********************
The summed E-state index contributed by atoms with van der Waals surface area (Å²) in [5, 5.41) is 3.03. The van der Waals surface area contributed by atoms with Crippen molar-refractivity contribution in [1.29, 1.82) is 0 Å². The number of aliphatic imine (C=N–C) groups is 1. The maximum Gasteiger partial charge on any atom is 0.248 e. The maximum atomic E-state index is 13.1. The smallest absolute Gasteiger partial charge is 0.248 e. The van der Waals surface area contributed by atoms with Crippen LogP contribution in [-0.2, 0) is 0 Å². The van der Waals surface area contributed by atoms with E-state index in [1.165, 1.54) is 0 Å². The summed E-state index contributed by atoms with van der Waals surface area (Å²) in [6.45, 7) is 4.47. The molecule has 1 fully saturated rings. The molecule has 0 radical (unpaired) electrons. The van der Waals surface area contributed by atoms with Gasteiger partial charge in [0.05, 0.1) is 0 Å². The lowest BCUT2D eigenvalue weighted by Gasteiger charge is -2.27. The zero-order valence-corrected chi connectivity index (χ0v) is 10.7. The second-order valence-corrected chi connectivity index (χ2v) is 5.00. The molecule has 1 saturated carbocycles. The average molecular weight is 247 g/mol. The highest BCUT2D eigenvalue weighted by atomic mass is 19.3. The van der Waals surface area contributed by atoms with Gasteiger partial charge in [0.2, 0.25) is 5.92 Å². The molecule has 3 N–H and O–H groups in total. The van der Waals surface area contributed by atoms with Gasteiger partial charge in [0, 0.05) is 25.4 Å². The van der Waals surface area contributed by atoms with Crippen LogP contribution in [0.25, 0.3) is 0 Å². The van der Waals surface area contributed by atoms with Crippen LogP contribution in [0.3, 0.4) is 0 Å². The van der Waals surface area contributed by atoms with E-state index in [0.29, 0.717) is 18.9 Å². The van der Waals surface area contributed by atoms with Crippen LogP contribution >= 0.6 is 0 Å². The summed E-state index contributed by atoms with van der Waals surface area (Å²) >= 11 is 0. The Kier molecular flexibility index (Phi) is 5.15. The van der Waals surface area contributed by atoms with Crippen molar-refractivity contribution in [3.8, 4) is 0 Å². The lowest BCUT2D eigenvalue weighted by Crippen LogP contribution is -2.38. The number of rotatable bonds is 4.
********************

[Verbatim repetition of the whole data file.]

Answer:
The summed E-state index contributed by atoms with van der Waals surface area (Å²) in [5, 5.41) is 3.03. The van der Waals surface area contributed by atoms with Crippen molar-refractivity contribution in [1.29, 1.82) is 0 Å². The number of aliphatic imine (C=N–C) groups is 1. The maximum Gasteiger partial charge on any atom is 0.248 e. The maximum atomic E-state index is 13.1. The smallest absolute Gasteiger partial charge is 0.248 e. The van der Waals surface area contributed by atoms with Crippen LogP contribution in [-0.2, 0) is 0 Å². The van der Waals surface area contributed by atoms with E-state index in [1.165, 1.54) is 0 Å². The summed E-state index contributed by atoms with van der Waals surface area (Å²) in [6.45, 7) is 4.47. The molecule has 1 fully saturated rings. The molecule has 0 radical (unpaired) electrons. The van der Waals surface area contributed by atoms with Gasteiger partial charge in [0.05, 0.1) is 0 Å². The lowest BCUT2D eigenvalue weighted by Gasteiger charge is -2.27. The zero-order valence-corrected chi connectivity index (χ0v) is 10.7. The second-order valence-corrected chi connectivity index (χ2v) is 5.00. The molecule has 1 saturated carbocycles. The average molecular weight is 247 g/mol. The highest BCUT2D eigenvalue weighted by atomic mass is 19.3. The van der Waals surface area contributed by atoms with Gasteiger partial charge in [0.2, 0.25) is 5.92 Å². The molecule has 3 N–H and O–H groups in total. The van der Waals surface area contributed by atoms with Gasteiger partial charge in [0, 0.05) is 25.4 Å². The van der Waals surface area contributed by atoms with Crippen LogP contribution in [0.25, 0.3) is 0 Å². The van der Waals surface area contributed by atoms with Crippen LogP contribution in [0.3, 0.4) is 0 Å². The van der Waals surface area contributed by atoms with E-state index in [0.29, 0.717) is 18.9 Å². The van der Waals surface area contributed by atoms with Crippen LogP contribution >= 0.6 is 0 Å². The summed E-state index contributed by atoms with van der Waals surface area (Å²) >= 11 is 0. The Kier molecular flexibility index (Phi) is 5.15. The van der Waals surface area contributed by atoms with Crippen molar-refractivity contribution in [3.8, 4) is 0 Å². The lowest BCUT2D eigenvalue weighted by Crippen LogP contribution is -2.38. The number of rotatable bonds is 4.